Shubie Park), I was thinking that it felt like the whole world paused in fear and horror this week as workers struggled to respond to the damage at Japan's nuclear power plants. There was awe at the sheer power of nature too - and quiet reflection on the fragility of life.
You could see it on Facebook - in the way friends stopped posting about the more mundane aspects of their day-to-day lives, opting instead to post links to news stories about the disaster, inspirational quotations, and prayers for those affected.
As more stories emerged, many of us were moved and inspired by the resolve of the Japanese people to support one another, learn lessons from what's transpired, and rebuild their country. This morning on the CBC, I heard one commentator describe what's happening on the ground - where communities are working together to help those who've lost so much - as "fleeting moments of utopia in the midst of disaster".
All of this was in my mind as I made my way into Shubie Park for the first time this season. The sun shone brightly but a bitter north wind stung my face and made my nose and fingers numb. As I circled the park, running through an urban forest of spruce, white birch and pine trees, memories flooded back - of childhood visits with my family, of running and laughing with a dear friend, and of the dozens of times I've visited on my own over the past decade.
The park has changed since I was there last. A large section of it is now designated as an "off-leash area" where dogs are allowed to run free, and new paths have been added to enable larger doggy gatherings on the lakeshore. It was heart-warming to witness the camraderie of dozens of dogs and their human companions as they met and played there this morning. There was so much joy in their faces, I couldn't help but laugh out loud watching them.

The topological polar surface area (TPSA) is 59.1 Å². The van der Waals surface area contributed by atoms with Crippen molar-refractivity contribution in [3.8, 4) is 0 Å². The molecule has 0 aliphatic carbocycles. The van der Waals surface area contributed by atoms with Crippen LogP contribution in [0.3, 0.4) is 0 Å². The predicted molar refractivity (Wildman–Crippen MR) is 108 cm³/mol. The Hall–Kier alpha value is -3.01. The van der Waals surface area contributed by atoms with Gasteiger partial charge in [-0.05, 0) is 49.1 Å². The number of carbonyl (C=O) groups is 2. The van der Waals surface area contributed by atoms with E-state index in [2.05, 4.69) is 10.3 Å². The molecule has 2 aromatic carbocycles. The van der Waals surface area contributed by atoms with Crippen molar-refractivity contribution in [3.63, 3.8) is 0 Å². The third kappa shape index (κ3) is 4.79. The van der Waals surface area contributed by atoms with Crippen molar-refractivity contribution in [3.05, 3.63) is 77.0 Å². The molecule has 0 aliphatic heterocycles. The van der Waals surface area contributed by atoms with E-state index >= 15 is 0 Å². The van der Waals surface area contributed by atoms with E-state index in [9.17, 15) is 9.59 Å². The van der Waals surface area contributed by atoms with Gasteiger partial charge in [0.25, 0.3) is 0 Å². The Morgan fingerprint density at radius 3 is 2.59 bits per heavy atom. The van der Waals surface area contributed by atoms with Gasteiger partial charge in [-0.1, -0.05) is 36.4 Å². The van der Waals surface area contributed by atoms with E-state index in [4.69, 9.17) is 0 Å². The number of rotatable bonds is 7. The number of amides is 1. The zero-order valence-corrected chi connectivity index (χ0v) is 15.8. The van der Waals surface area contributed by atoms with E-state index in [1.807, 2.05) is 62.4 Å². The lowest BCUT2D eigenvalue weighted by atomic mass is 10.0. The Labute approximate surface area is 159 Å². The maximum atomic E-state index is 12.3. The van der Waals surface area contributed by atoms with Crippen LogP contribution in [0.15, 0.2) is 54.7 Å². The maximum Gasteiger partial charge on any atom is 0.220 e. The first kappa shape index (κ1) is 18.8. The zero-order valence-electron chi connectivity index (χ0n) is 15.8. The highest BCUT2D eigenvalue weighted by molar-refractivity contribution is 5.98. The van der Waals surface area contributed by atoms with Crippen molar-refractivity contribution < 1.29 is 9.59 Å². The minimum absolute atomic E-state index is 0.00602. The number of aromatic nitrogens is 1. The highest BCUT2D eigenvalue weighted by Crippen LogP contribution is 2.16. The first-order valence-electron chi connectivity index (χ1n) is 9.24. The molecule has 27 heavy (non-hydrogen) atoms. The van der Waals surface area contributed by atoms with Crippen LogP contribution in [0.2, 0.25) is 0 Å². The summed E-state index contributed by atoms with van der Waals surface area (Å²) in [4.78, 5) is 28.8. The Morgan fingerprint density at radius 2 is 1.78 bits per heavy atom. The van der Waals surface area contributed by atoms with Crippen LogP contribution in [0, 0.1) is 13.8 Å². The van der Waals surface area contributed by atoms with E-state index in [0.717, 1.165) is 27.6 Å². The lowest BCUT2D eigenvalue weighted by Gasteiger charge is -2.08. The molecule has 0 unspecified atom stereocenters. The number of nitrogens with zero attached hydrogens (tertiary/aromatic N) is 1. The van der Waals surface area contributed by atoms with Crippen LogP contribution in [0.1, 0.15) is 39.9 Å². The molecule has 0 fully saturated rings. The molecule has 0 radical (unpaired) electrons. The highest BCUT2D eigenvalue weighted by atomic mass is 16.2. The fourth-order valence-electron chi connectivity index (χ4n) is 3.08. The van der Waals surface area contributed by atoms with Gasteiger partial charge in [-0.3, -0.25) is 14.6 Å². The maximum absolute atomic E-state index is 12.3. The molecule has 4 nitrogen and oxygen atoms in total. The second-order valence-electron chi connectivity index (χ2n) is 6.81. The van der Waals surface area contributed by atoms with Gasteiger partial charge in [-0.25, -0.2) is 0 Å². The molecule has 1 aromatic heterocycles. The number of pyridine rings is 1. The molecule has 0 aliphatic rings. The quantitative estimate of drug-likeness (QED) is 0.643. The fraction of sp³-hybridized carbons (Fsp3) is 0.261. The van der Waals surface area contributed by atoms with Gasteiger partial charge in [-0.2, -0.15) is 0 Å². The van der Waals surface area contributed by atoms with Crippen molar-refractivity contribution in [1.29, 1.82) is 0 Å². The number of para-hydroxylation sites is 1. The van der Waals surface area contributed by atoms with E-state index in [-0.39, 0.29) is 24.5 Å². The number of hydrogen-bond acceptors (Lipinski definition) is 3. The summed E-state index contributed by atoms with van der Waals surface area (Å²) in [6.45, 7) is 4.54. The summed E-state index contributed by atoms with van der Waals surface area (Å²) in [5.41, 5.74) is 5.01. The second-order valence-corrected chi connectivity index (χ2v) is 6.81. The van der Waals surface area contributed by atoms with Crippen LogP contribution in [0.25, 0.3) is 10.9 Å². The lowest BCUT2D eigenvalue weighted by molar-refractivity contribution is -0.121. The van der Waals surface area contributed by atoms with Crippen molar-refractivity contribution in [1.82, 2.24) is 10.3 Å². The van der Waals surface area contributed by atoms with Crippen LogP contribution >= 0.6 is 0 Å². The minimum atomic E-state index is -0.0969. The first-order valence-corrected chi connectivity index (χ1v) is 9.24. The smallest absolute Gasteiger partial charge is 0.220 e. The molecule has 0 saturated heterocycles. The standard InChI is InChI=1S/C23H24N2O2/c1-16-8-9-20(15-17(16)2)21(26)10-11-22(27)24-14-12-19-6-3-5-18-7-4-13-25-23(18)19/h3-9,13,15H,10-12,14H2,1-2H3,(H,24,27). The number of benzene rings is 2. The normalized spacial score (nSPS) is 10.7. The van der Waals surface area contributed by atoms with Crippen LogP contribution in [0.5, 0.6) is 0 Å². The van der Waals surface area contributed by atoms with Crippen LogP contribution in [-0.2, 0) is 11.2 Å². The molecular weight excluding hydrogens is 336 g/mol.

It's astonishing really that our hearts are capable of experiencing so many different emotions at once - or at least in quick succession. All week, I've felt almost nothing but anxiety and sadness like a hard, heavy lump in my chest. But running through the park this morning memories of other visits brought feelings of "sad-happiness" and longing for the past, which were quickly followed by intense joy as I watched those dogs playing in the sunshine.
I guess it's good that we can feel so many different emotions at essentially the same time, but it's unsettling too. What right have I to my joy, happiness, sadness and regret in light of the tragedies in Japan and elsewhere? How do I know what I truly feel about anything when my complicated heart is capable of feeling so many apparently incompatible emotions at once?